Woodbine, Ridgewood’s volunteer-run experimental hub, is offering resources and services to the community during the coronavirus health emergency.
“Normally, our space functions as a cultural and community hub, and a space for organizing,” said Matt Peterson, an organizer at Woodbine. “But we mostly hosted events, like Sunday dinners, co-working, we also helped start community garden — but all of that ended. We had to stop due to the pandemic.”
But Peterson said that part of their mission is to find innovative ways to organize and connect with their neighbors and figure out how to help each other — and a food pantry is one of those ways they can have immediate impact.
Food distribution will take place outside of their space, located at 1882 Woodbine St. in Ridgewood, Wednesdays and Fridays at 10 a.m. Woodbine will focus on providing fresh produce while Hungry Monk will provide dry and canned food on Tuesdays, Thursdays and Saturdays.
They are pre-bagging food items so that people can pick up and go easily while maintaining social distancing precautions.
Their selection of food will change every day and week, depending on what they receive. For instance, their first pick-up bags on Friday, March 27 each had potatoes, cauliflower, kale, basil, bread, 2 boxed salads, green sauce, banana bread with walnuts, and a dark chocolate Kind bar.
Woodbine is also offering home-distribution of food and supplies for those in the Ridgewood area who are currently experiencing coronavirus symptoms, or who are otherwise unable to pick up food on-site.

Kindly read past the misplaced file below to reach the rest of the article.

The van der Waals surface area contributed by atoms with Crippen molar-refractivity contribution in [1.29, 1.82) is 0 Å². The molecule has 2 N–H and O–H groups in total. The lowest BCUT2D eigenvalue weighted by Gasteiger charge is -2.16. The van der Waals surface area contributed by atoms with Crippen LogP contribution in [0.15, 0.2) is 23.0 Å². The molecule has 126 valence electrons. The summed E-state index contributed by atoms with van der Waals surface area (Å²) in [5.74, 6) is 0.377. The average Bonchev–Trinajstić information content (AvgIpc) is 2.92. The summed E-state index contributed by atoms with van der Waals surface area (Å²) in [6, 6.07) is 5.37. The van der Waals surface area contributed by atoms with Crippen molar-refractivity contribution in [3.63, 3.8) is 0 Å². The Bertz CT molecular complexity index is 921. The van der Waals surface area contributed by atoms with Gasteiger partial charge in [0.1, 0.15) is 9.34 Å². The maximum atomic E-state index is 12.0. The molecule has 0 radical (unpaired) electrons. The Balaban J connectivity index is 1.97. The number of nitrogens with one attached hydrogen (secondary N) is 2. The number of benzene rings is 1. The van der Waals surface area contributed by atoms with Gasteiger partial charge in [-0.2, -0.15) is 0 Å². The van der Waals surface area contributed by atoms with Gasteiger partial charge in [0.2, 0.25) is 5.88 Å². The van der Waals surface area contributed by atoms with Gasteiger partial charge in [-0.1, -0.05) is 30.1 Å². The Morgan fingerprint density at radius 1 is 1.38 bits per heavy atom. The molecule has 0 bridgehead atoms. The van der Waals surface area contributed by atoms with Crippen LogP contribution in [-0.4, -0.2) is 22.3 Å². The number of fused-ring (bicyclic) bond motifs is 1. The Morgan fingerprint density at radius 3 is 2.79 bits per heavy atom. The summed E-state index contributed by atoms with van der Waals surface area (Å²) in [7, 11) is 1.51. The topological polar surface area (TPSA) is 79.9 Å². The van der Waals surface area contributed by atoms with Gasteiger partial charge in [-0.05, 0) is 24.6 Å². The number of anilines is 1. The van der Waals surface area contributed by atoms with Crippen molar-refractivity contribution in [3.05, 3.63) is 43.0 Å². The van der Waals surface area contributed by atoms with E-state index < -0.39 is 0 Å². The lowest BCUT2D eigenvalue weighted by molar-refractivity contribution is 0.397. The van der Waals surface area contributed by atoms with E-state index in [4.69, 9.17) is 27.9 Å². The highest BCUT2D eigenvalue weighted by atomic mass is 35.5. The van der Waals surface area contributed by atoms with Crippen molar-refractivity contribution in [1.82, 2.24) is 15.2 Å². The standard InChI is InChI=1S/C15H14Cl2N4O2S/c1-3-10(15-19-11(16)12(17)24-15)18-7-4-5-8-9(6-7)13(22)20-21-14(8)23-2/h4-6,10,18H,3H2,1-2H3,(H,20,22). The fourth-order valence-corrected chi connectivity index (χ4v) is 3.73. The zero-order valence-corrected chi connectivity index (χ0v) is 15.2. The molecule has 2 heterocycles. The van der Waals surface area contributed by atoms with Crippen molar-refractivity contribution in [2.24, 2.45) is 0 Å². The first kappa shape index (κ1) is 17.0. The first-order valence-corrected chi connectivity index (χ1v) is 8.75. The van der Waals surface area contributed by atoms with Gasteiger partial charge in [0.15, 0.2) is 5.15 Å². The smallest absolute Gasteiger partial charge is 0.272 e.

Peterson added that they hope to bring back their annual Summer Farm Share, which take place on Saturdays from June to October, and will partner again with Rock Steady, a cooperative farm in Millerton, New York. They’ve been hosting the summer and winter community supported agriculture since 2015.
“We think there will still be a need for people to purchase fresh food and help our local farmers,” Peterson said.
Woodbine also launched a new Mutual Aid section on their website, in order to highlight the local information and resources that the community may need — including the names and contact information of their elected officials.
In fact, Woodbine is currently advocating for rent to be canceled.
“We started talking to a lot of our neighbors and one of the big things we’ve heard is that many people aren’t working,” Peterson said. “Lots of New Yorkers live paycheck to paycheck and this has been going on for two to three weeks now. We saw there’s a lot of other relief like eviction and mortgage moratorium, but Cuomo left rent a bit vague.”
Peterson said they’ve contacted their local officials, and was glad to hear that Senate Deputy Leader Michael Gianaris is working on legislation to suspend rent for residential and commercial tenants for 90 days; Congresswoman Grace Meng is introducing a similar bill to provide relief for the duration of the pandemic.
But they believe it’s ultimately up to Gov. Andrew Cuomo to suspend rent before April 1. On Monday, March 30 , Cuomo said he doesn’t support the measure.
“A mortgage moratorium only works for a certain class. Even with an eviction moratorium, you’re putting people in a bad position, because a lot of tenants live near or in the same building as their landlord,” Peterson said. “Legislative action would solve a lot of issues, like the national rent strike that people are organizing. Rather than get to that point, it would be better for Cuomo to offer that relief to renters.”
For Ridgewood residents who want to take advantage of Woodbine’s services or for more information, visit their website at www.woodbine.nyc.